The hijinks (our April theme of the month) continue with My Favorite Spy!
PAUSE IT: What do you see? Behold the man, the myth, the legend: Bob Hope in My Favorite Spy (1951). Standing in front of a life-size pull-down painting of a well dressed man, he appears just as miffed at what he sees as we are. Provoking our laughter is Hope’s realization that the image before him is of himself (or rather, his better self).
Since we haven’t gotten the opportunity to discuss the craft of screen acting yet, allow us here to discuss one of Hollywood’s true legends. What do you think of when you hear the name Bob Hope? Is it his comic timing? His voice? His profile? Taken altogether, the elements that make up a movie star’s image, what we firstly and lastly recall about them — their look, their manner, and the types of roles they tend to play — make up what is called their screen persona. A persona differs from a personality in that it is a more exaggerated, more affected, and more constructed presentation of character. While a personality is often thought of as being somewhat innate to a person, or even immovable, a persona is what an actor chooses to emphasize about themselves and then project out into the world.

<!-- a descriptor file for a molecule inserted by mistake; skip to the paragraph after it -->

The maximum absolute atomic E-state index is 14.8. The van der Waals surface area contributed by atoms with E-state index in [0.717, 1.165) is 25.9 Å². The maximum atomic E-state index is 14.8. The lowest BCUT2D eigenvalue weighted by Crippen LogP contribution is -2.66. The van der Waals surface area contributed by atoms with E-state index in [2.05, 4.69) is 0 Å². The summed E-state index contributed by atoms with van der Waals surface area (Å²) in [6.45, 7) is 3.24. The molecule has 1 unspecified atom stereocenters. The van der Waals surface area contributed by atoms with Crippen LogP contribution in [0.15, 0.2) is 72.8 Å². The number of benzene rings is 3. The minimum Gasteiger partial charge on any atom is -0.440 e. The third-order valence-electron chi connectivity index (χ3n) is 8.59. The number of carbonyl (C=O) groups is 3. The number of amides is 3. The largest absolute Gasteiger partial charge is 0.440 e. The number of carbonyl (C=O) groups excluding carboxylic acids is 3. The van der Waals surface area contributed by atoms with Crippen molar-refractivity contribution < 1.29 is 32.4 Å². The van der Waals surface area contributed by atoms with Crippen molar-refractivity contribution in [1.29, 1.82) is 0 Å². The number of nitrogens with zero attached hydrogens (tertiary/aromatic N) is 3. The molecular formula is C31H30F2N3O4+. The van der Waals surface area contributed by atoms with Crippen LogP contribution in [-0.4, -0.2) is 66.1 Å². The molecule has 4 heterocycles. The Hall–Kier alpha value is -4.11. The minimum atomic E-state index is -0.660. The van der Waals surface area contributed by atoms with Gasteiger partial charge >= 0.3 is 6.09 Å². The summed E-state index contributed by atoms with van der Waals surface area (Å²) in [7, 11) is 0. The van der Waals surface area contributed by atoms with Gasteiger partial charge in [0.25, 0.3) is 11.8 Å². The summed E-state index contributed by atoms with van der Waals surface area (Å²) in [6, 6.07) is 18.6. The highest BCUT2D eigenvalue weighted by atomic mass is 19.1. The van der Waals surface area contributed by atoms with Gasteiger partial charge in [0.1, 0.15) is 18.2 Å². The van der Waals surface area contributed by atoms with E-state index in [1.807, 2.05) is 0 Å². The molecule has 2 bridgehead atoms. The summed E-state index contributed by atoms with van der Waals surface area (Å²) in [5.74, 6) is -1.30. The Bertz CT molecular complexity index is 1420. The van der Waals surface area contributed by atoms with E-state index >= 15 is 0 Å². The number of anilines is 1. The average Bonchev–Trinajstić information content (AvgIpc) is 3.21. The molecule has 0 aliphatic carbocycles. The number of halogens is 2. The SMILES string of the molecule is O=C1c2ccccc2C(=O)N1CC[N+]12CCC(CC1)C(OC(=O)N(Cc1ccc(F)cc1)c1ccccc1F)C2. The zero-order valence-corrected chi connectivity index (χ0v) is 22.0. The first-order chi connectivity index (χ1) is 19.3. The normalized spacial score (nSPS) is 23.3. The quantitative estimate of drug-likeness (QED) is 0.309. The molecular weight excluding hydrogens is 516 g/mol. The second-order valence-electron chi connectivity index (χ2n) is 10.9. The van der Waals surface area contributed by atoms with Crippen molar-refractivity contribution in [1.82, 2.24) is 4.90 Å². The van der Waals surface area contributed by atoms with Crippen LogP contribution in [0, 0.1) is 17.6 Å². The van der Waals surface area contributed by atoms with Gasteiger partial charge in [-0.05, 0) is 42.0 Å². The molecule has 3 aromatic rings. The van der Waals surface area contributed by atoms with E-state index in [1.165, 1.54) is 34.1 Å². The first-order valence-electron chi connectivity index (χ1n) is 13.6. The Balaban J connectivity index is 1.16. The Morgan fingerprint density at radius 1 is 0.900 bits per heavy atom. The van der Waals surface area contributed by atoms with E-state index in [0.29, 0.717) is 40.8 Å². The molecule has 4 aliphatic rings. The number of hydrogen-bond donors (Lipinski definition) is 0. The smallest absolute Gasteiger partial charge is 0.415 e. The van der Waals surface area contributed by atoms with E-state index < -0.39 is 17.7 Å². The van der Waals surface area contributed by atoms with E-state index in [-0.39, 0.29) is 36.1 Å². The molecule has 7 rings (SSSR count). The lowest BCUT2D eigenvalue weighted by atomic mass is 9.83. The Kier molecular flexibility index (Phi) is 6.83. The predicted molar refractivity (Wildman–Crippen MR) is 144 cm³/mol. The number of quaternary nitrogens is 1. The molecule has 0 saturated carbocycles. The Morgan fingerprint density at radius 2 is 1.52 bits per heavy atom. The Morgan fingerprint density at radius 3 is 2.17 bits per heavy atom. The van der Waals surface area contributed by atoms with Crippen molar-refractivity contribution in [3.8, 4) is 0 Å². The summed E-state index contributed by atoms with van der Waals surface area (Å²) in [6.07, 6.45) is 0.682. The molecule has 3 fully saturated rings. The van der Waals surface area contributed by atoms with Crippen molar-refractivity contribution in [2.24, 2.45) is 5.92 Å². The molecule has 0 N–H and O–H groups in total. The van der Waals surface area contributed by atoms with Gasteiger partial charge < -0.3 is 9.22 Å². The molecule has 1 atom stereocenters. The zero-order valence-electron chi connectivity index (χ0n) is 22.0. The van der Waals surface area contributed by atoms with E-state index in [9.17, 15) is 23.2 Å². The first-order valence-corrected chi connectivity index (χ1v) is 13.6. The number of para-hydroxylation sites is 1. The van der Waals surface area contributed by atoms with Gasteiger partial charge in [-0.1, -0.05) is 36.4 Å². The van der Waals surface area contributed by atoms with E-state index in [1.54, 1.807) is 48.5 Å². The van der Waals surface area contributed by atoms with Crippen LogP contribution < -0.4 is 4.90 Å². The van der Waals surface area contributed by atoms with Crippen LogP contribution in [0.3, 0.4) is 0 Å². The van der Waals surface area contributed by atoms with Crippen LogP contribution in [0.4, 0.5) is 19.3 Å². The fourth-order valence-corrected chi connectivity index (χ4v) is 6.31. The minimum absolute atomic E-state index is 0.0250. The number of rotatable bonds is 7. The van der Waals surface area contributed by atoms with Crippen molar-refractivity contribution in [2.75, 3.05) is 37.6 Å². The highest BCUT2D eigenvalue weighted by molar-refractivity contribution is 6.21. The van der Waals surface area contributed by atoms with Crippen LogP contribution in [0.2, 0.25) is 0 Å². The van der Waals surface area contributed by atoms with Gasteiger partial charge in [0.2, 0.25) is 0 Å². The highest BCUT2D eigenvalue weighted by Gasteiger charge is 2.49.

In the case of Bob Hope, we know him best as the hammy song and dance man, the self-deprecating Oscars host, and the clumsy but ultimately charming all-american hero. Hope’s sly wit and undeserved bravado let audiences know he was in on the joke. In the face of danger or in the arms of a beautiful co-star, it was exactly the fact that Hope wasn’t (and could never be) Errol Flynn, Clark Gable, or William Powell that made him so relatable. It was exactly this that made the gags funny and kept us laughing for nearly 80 years and over 70 films. Thanks for the memories, Bob.
My Favorite Spy (1951)
Director: Norman Z. McLeod
Cast: Bob Hope, Hedy Lamarr, Francis L. Sullivan
Cinematography by: Victor Milner
Available From Olive Films on DVD and Blu-ray.
April 6, 2017